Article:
Pauliina: I think that one must be able to see the bigger picture and be able to link thinks together meaningfully. It is also important to be able to discern the connections between the Faculty Council, the university administration and the everyday life of a student. It’s also important to have the skill to really listen and take in information because when you work in the Faculty Council the amount of information thrown at you is quite huge and the topics themselves are varied. You must keep your eyes open to stay on course. I have learned these skills in my studies and in my work life as an entrepreneur.

O-P: All students should apply for the position of a halloped, even if you were a Fresher. Hallopeds are just normal everyday people after all, though of course experts in their respective fields. It’s important to have the skills to voice your own opinions though. You might find a particular course module annoying, and you might already be someone who people feel comfortable talking to about these issues. That might make you say, “yeah that really is annoying” and then you can become a halloped and change things for the better. You get the change to say, “hey this thing is really bothering us students.”  So, if you have even the tiniest of feeling that you are that kind of a person who is willing to voice your opinions then that is a good skill to have as a halloped.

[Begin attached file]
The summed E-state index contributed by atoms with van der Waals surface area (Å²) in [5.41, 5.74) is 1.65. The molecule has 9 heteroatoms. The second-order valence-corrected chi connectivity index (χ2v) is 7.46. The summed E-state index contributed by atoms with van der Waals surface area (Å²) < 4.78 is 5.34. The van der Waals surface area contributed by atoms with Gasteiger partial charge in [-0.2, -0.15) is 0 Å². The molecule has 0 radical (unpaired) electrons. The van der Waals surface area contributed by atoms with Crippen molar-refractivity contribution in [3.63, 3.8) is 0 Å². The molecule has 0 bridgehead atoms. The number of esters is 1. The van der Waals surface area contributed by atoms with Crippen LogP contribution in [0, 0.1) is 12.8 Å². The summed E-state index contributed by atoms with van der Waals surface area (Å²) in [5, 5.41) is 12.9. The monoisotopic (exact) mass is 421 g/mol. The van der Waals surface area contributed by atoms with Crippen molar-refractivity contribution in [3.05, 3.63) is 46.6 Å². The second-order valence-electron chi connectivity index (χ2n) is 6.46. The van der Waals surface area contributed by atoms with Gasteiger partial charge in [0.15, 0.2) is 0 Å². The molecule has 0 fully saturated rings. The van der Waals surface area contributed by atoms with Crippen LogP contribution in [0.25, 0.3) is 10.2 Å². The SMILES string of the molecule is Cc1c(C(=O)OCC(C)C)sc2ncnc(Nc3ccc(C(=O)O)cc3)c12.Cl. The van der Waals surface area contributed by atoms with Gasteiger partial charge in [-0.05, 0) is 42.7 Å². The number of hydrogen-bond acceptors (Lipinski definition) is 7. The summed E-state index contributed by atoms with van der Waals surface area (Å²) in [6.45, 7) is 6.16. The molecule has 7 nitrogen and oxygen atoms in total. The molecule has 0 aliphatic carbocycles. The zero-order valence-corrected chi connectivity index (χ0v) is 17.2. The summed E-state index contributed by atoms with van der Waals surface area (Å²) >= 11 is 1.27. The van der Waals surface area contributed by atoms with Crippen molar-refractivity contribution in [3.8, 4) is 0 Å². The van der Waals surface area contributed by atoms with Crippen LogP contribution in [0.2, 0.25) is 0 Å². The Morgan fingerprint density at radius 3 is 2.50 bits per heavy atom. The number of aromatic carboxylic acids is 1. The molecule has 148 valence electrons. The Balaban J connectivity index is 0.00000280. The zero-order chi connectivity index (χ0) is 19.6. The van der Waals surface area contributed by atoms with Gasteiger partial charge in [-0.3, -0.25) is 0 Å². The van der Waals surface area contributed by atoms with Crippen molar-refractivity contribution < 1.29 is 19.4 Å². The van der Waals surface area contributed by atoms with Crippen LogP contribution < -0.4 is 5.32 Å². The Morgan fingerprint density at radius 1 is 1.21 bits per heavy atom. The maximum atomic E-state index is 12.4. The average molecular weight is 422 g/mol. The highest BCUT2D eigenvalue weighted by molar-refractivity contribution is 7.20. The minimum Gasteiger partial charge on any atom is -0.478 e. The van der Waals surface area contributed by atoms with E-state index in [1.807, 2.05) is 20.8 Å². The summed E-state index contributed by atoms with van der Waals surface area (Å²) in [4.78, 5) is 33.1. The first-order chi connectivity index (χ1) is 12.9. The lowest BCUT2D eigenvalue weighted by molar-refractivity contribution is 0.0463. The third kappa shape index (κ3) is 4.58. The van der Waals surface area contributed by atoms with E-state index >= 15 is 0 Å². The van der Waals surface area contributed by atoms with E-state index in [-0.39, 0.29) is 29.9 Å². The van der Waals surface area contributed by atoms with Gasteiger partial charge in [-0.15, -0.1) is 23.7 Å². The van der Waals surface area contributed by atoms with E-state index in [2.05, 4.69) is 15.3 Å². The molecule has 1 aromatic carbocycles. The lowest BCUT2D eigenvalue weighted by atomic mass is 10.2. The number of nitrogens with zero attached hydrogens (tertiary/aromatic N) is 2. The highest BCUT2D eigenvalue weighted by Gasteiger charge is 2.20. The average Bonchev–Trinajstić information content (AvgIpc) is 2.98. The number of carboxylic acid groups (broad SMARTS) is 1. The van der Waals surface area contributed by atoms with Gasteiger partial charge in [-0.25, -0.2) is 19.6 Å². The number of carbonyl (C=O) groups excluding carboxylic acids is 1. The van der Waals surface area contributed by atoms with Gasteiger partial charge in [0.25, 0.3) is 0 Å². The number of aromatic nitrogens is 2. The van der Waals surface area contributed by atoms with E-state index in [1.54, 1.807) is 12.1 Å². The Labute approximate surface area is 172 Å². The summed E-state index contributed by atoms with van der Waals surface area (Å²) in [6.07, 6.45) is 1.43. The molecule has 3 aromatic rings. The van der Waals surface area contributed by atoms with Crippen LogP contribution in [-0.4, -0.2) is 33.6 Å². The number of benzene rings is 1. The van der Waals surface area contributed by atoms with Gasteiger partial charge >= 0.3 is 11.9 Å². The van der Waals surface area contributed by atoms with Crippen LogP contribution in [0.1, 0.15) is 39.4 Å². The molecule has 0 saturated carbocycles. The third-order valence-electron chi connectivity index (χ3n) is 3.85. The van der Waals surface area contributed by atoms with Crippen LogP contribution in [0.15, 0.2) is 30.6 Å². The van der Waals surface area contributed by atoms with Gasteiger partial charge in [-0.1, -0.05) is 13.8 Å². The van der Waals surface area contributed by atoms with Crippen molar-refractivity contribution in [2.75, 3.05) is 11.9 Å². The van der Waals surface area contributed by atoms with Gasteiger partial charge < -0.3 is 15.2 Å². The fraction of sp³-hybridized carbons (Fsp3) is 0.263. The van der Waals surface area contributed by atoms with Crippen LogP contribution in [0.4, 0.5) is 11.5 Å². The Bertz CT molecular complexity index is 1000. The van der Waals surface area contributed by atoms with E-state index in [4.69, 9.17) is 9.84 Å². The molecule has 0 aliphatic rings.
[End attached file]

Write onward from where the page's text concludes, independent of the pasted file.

How much of your time does working as a halloped take?

Pauliina: We have one meeting once a month which takes about two hours. In addition, we have meeting materials that are sent to us before the meeting. It varies from person to person how much time it takes to study the materials, depending on how closely you want to study them. In my case we are talking about a few hours each month. There is also an evening session every year, which will be a couple of extra hours.

O-P: The meetings are held during office hours which is a little bit bothersome because the schedules might overlap with studies. Luckily, we do have debuty representatives. Usually, I spend about 1 to 1.5 hours reading the meeting materials and discussing them with a fellow halloped. If the materials have had something more substantial in them, we might have discussed the items on it even longer than that. But in the end being a halloped does not take that much of my time. Of course, sometimes you might spend some time discussing a particular topic with someone, like why master’s thesis courses are only held in Spring.


What have you learned while working as a halloped?